In a statement provided exclusively to EW, Notaro says she found the sketch “extremely disappointing.” Notaro says she learned that a “writer/director” who was fully aware of Clown Service also worked on the C.K. short. Though Notaro and C.K. have worked together in the past, she says the two of them “have not communicated in any way for nearly a year and a half.”
Both “Birthday Clown” and Clown Service focus on depressed characters (played by C.K. and Notaro, respectively) ordering a clown to their house to cheer them up. Although the results are slightly different (Notaro’s has a happy ending, while C.K.’s ends with a very dark joke), they contain strong similarities. C.K. previously posted Notaro’s acclaimed 2012 standup set, Live, on his website, and is listed as an executive producer for her show One Mississippi.
See both performances in the videos above, and read Notaro’s full statement below.
“It has been impossible for me to ignore the cacophony of voices reaching out personally and publicly about the potential plagiarizing of my film Clown Service (a film that I screened at Largo in Los Angeles for over a year and it premiered at Vulture’s Comedy Festival in NYC as well as numerous film festivals around the country and I am currently screening on my national tour).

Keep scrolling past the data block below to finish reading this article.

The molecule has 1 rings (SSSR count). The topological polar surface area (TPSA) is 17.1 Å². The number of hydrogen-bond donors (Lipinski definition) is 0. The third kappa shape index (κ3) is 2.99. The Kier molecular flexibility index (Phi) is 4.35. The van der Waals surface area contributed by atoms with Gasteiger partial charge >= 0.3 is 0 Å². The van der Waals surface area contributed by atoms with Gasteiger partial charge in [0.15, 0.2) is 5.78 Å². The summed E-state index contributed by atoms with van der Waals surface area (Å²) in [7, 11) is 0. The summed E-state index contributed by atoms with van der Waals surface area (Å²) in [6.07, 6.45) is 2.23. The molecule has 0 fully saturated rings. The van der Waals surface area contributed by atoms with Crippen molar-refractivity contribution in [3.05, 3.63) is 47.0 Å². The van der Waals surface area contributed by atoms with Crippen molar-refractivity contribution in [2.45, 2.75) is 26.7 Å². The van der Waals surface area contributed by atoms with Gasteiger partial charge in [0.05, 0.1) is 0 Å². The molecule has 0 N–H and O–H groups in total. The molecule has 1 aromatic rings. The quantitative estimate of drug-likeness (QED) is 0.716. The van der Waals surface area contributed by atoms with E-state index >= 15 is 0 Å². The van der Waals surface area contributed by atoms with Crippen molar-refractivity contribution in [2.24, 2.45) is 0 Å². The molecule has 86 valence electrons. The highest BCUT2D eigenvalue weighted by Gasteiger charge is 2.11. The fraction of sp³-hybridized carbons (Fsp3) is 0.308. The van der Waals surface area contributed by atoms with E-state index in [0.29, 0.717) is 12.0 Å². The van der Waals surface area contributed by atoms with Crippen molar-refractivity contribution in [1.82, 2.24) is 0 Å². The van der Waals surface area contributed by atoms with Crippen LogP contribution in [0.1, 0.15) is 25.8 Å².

While I don’t know how all this actually happened, I did find it extremely disappointing.
Here is what I can tell you:
First off, I have recently learned that a writer/director who was fully aware of Clown Service when I was making it, actually worked on Louis C.K.’s clown sketch that is in question.
Secondly, Louis C.K. and I have not communicated in any way for nearly a year and a half.
And finally, I never gave anyone permission to use anything from my film.
I hesitated to even address any of this, but I think it is only right to defend my work and ideas and moving forward, I plan to continue screening Clown Service with the joy and pride I always have.“